I have friends who are visting japan in two weeks for the first time. Their tame itinerary (land osaka, haruka to kyoto, kyoto to matsumoto via wide view shinano, matsumoto to tokyo, tokyo to narita with possibly a day trip somewhere) doesnt really justify a rail pass.  however, as they DON'T speak japanese and the price is close, people like them might actually want to get one since it makes the often laborious task of getting tickets easier, plus there is no danger that if you miss your train you lose your ticket.

 

actually, now that I've said that, it just occurred to me - how does it work in japan if you miss your train?  if you miss your reserved seat shinkansen, do you then basically use the ticket as a non-reserved?  what about for services where all seats are reserved (or you buy green) and you miss it?  partial refund?   how much?  also, if you buy a ticket, can you refund it, and if so, for how much?  in many years in japan this has never occurred to me..

Edited by keio6000

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kvp

Isn't there a general pass that is not tied to a visa or anything? There is one in the EU and imho it would be logical to have one for the Japanese people, maybe at a sligthly different price but still.

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railsquid

actually, now that I've said that, it just occurred to me - how does it work in japan if you miss your train?  if you miss your reserved seat shinkansen, do you then basically use the ticket as a non-reserved?

That's my understanding. Or you could try and reserve a seat on another train.

 

 

what about for services where all seats are reserved (or you buy green) and you miss it?  partial refund?   how much?

 

You could probably try and reserve a seat on another train (paying extra for the reservation of course). If not possible - refund. I imagine a green car ticket would entitle you to travel in the unreserved section if you really had to.

 

  also, if you buy a ticket, can you refund it, and if so, for how much?  in many years in japan this has never occurred to me..

 

 

 

I've never been in that situation either, but I'm pretty sure it's possible, minus a small processing fee. It's certainly possible with commuter passes.

 

There are some kinds of tickets (e.g. those booked together with a tour) which are not refundable.

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railsquid

Isn't there a general pass that is not tied to a visa or anything? There is one in the EU and imho it would be logical to have one for the Japanese people, maybe at a sligthly different price but still.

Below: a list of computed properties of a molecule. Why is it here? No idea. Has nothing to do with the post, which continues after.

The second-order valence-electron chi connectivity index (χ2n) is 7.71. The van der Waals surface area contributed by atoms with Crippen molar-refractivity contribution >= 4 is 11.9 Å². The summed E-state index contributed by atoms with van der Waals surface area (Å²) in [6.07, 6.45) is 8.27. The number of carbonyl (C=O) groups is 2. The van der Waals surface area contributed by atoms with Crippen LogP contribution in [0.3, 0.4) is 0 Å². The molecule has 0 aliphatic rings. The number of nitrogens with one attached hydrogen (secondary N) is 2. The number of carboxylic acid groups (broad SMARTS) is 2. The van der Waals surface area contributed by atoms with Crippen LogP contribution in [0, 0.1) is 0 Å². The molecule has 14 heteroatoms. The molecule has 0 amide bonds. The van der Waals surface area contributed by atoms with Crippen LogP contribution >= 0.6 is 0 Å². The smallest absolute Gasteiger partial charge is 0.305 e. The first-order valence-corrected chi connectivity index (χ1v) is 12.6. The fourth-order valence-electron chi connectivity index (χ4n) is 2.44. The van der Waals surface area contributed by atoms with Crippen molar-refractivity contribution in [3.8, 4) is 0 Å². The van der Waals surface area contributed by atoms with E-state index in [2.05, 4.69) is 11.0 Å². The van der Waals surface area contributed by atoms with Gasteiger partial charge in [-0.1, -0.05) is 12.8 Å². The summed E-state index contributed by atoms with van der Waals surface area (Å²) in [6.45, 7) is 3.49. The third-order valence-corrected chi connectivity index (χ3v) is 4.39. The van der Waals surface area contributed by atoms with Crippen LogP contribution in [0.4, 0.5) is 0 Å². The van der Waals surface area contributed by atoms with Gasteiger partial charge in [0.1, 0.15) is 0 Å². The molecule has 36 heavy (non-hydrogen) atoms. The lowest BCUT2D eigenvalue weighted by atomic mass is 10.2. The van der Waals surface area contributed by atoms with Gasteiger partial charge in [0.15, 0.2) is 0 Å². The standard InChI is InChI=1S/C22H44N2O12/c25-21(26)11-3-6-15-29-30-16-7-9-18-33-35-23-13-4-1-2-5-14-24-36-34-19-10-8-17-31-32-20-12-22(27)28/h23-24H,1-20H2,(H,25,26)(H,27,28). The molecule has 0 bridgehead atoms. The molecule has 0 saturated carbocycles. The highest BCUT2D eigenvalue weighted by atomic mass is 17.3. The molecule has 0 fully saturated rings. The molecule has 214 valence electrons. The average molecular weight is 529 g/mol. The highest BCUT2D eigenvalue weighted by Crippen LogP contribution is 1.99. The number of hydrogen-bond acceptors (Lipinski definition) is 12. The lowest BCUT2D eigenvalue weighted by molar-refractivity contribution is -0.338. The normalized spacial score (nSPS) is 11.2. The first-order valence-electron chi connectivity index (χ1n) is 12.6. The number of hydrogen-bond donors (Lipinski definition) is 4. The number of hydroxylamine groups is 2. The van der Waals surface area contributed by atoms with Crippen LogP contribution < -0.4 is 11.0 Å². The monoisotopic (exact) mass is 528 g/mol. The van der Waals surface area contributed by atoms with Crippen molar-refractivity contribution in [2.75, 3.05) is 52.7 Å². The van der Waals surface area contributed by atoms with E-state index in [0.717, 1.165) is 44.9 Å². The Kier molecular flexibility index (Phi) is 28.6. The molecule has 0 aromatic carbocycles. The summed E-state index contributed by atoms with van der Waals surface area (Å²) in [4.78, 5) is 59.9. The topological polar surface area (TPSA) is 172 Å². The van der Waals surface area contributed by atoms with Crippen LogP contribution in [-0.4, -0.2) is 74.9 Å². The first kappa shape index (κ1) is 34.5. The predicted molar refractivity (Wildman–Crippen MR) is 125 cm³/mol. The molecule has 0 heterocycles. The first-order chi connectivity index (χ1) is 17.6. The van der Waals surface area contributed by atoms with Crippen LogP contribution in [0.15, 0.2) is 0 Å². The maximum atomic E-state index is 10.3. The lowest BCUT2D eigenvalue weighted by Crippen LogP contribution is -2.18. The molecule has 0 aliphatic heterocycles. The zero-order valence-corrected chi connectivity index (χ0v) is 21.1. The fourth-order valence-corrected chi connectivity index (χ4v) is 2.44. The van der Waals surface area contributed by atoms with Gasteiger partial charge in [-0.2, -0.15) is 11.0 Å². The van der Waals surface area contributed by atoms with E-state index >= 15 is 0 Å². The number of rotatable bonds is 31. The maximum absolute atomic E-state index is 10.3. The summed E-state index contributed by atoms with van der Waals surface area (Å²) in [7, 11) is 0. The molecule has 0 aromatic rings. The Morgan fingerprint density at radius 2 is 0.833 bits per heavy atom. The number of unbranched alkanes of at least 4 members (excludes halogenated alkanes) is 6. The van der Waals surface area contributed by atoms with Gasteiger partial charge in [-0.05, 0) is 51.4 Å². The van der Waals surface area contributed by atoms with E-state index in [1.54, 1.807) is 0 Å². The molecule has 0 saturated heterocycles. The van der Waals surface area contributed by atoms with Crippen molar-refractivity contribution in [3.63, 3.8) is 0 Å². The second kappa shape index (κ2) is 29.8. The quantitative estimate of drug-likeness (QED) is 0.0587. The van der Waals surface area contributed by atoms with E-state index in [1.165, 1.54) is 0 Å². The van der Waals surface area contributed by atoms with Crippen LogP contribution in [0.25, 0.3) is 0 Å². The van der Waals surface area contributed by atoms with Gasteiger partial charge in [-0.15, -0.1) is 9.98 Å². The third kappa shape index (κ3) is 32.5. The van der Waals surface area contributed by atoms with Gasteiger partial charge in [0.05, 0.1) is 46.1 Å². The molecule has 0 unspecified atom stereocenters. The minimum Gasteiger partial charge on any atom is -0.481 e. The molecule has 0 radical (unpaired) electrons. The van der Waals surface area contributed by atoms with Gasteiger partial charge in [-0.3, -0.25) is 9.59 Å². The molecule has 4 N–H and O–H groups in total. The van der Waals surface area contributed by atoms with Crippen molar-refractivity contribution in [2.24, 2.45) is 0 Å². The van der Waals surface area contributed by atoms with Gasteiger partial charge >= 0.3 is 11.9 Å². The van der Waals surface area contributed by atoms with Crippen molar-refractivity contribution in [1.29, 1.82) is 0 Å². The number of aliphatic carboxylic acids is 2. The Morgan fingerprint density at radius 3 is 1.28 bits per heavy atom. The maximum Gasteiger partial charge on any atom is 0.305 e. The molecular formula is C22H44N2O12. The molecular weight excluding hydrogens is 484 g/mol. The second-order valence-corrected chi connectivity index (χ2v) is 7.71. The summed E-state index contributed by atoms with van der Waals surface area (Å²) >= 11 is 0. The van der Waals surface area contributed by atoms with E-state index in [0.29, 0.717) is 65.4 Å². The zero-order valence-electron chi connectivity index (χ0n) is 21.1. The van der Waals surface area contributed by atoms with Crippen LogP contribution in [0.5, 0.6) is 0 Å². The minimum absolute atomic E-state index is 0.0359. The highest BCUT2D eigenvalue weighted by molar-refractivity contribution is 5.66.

There are some, but much more limited in scope (by region, days of availability etc.)

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westfalen

Yes, they check your passport when you get the pass, but that's it.

Not always.  On my recent trip a zealous staff member at the Shinkansen wicket at Shinagawa made every one of our group of twenty or so not only show passports but made us take our passes out of the plastic sleeves many of us had them in so he could inspect every square millimetre of them.  Usually your pass just gets a cursory glance, even out in the backwoods where you're probably the first one they've ever seen, but don't count on it.

Edited by westfalen

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JR 500系

Not always.  On my recent trip a zealous staff member at the Shinkansen wicket at Shinagawa made every one of our group of twenty or so not only show passports but made us take our passes out of the plastic sleeves many of us had them in so he could inspect every square millimetre of them.  Usually your pass just gets a cursory glance, even out in the backwoods where you're probably the first one they've ever seen, but don't count on it.

 

To add on to West's, I've got personal experience being checked too for passport and validity. I think there was once at Sapporo station back in 2012 when the staff actually didn't know what that was, and brought my pass and my passport into the office to check with her colleagues/ seniors. Probably a newbie, but she apologizes once she know what it was and returned both to me..